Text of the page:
Cuboid Syndrome/Dropped Cuboid

On my last post, I mentioned that I injured my foot right when I crossed the finish line of the Nike race.

Here’s what it looks like right now!

That’s right… I gave myself cuboid syndrome. It’s apparently a semi-common injury that can be mistreated as a different injury like a stress fracture or tendonitis without a proper diagnosis.

Cuboid bone of the left foot. Courtesy of

What is it?

Cuboid syndrome – aka dropped cuboid, which sounds so much cooler and easier to remember – is when something dislocates and slips the cuboid bone out of alignment. It can be really painful and it weakens the ankle and foot quite a bit.

How did it happen?

People with previous ankle injuries (like me, who’s successfully injured both ankles on separate occasions in the past), flat feet, overpronation, and/or switching from highly cushioned shoes to more minimal shoes will be more prone to developing a dropped cuboid.

Also, it’s more likely to get a dropped cuboid if you suddenly change from flat, even ground like road or track running to uneven ground like trails or grass.

For me, it was a combination of bad ankles and training primarily on even surfaces before the Nike Race. Oops?

What does it feel like?

The initial pain comes from the outside edge, around the middle of the foot. I had my ankle and foot taped up right after I realized I was injured, but I had a significant limp since I couldn’t put any weight on my left foot at all.

However, I could limp along pretty well with a medium amount of pain. On a scale of 0 to 10, where 0 is normal, pain-free life, I would say that the 24 hours after the injury was about a 4.5 on average.

Of course, there’s a pretty high chance that I’ve got a high pain tolerance, so take my gauge with a huge dose of electrolytes.

Post-injury and pre-treatment days were extremely uncomfortable and annoying. My ankle had regained some strength and much of the pain had gone away, but it was nowhere near normal and I was walking with a very noticable limp even with the KT Tape on.

How should I treat it?

My best recommendation would be to get an appointment with your athletic physiotherapist ASAP! Even if it’s not a dropped cuboid, it’s so important to get yourself properly diagnosed so you can get back on the road faster and safer.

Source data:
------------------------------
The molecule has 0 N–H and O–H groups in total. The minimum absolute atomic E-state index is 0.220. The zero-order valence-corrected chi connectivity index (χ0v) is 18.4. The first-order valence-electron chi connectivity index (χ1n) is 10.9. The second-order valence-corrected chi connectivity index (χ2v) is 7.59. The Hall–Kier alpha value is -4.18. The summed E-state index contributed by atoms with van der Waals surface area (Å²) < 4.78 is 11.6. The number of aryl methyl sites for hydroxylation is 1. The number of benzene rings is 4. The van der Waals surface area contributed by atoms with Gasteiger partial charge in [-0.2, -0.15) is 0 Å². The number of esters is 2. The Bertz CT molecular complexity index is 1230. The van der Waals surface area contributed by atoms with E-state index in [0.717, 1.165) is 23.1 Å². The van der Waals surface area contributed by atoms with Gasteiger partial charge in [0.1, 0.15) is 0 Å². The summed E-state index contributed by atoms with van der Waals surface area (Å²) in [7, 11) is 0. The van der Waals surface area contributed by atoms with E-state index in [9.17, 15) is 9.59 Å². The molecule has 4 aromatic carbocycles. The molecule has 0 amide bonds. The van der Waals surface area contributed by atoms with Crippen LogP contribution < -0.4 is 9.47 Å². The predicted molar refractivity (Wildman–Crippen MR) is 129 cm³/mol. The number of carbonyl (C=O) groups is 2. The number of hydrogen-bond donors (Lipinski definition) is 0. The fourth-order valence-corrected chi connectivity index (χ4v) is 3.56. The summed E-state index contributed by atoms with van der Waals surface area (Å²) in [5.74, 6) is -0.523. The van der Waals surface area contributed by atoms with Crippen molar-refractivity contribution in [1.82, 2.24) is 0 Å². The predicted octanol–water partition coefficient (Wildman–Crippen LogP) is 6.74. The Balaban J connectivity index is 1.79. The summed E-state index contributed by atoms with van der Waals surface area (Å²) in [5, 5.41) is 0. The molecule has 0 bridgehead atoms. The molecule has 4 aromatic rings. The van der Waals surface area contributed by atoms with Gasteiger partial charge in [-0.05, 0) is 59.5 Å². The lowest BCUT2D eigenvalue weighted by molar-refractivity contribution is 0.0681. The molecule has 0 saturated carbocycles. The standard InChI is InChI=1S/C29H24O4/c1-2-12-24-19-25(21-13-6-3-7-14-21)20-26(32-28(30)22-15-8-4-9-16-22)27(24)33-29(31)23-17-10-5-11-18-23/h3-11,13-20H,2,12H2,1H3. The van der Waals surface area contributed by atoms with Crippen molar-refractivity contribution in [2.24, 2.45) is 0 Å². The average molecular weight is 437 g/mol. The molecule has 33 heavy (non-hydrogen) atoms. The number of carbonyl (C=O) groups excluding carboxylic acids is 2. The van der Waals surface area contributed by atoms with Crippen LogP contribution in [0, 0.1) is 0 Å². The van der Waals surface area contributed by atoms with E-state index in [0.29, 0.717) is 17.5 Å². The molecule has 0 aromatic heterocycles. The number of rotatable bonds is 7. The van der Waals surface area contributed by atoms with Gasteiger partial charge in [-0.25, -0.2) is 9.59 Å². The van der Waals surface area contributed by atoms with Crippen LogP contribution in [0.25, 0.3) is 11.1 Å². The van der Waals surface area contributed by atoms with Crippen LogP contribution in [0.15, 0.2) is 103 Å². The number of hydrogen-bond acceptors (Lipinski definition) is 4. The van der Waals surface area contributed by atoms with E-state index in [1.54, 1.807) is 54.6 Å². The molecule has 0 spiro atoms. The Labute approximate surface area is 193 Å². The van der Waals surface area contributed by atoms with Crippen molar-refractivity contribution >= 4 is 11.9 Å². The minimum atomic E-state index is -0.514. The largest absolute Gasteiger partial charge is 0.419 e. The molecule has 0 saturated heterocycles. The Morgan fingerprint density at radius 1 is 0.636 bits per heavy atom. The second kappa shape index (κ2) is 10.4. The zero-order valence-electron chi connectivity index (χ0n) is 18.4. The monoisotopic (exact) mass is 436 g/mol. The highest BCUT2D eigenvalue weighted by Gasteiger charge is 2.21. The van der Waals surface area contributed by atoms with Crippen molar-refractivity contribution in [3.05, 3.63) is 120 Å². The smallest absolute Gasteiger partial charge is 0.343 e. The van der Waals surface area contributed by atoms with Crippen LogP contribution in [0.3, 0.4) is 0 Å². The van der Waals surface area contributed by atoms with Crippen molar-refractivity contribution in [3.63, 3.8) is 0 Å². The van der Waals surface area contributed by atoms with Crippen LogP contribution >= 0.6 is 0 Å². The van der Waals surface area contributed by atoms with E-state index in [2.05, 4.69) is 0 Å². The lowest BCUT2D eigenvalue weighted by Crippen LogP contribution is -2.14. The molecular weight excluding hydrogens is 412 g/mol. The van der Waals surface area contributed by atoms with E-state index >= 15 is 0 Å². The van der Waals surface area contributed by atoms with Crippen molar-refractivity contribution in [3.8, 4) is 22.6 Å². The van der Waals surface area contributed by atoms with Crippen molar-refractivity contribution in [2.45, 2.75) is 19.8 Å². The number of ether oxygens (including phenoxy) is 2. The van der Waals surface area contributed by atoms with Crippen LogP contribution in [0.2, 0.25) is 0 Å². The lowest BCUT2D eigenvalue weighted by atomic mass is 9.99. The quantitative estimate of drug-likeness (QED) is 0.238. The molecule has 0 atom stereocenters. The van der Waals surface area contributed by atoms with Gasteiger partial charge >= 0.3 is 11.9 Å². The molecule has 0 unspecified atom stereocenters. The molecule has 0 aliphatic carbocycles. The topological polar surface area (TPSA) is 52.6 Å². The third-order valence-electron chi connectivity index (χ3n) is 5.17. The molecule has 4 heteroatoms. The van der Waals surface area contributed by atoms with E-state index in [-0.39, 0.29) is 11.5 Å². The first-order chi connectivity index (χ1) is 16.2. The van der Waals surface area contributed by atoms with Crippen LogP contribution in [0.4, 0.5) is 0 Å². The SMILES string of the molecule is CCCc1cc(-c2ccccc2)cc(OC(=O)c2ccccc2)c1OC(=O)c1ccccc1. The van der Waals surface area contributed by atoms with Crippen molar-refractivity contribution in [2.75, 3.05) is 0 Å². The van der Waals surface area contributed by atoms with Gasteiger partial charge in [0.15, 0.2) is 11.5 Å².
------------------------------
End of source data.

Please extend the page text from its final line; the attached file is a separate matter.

While you’re waiting for your appointment, take it easy. You might go insane from not running around, but try not to walk too much, either!

Get a lot of rest and do some massaging on your ankle and the outside of your leg. There’s a very thin, superficial muscle called the fibularis tertius (also known as the peroneus tertius) that’s directly connected to the cuboid bone and gets overused with a dropped cuboid.

Courtesy of F. Netter, MD

You could also tape up your ankle as I did before with a strip of athletic tape to help support your muscles. It definitely won’t heal it, but it’ll help stabilize it a bit.

The best way to wrap it is the way I did it with the green tape above! Start by securing the full-length tape to the bottom of your foot and wrap TOWARDS your cuboid to simulate the cradling tension for the cuboid. Just make sure that the end of the tape is secured to your skin instead of the tape itself or else it’ll come off with a shower.

How was physiotherapy?

It was good, thanks for asking!

This was actually my first time going to physiotherapy and I was really pleased! My physiotherapist is also a runner, which was really beneficial since she knows exactly what I was talking about.

After basically confirming that it was a dropped cuboid (the guy who did my initial taping had heavily suggested it was the case), she had me lie down on my front and did something called a high-velocity manipulation on my cuboid. It went from about 50% range to 75% in a few moments!

But, I was definitely feeling a little sore for a day because of the sudden realignment. Luckily, she told me that it was completely normal and to simply ice it for about 20 minutes.

What’s next?

My foot feels a lot better now but I can tell it’s still a little weak. I’m planning on going on a short interval run tomorrow, which my physiotherapist said that I could try if I feel like I can do it.

I also have a follow up physiotherapy session on Friday morning, so hopefully I can dive right into my sub-hour 10K training soon!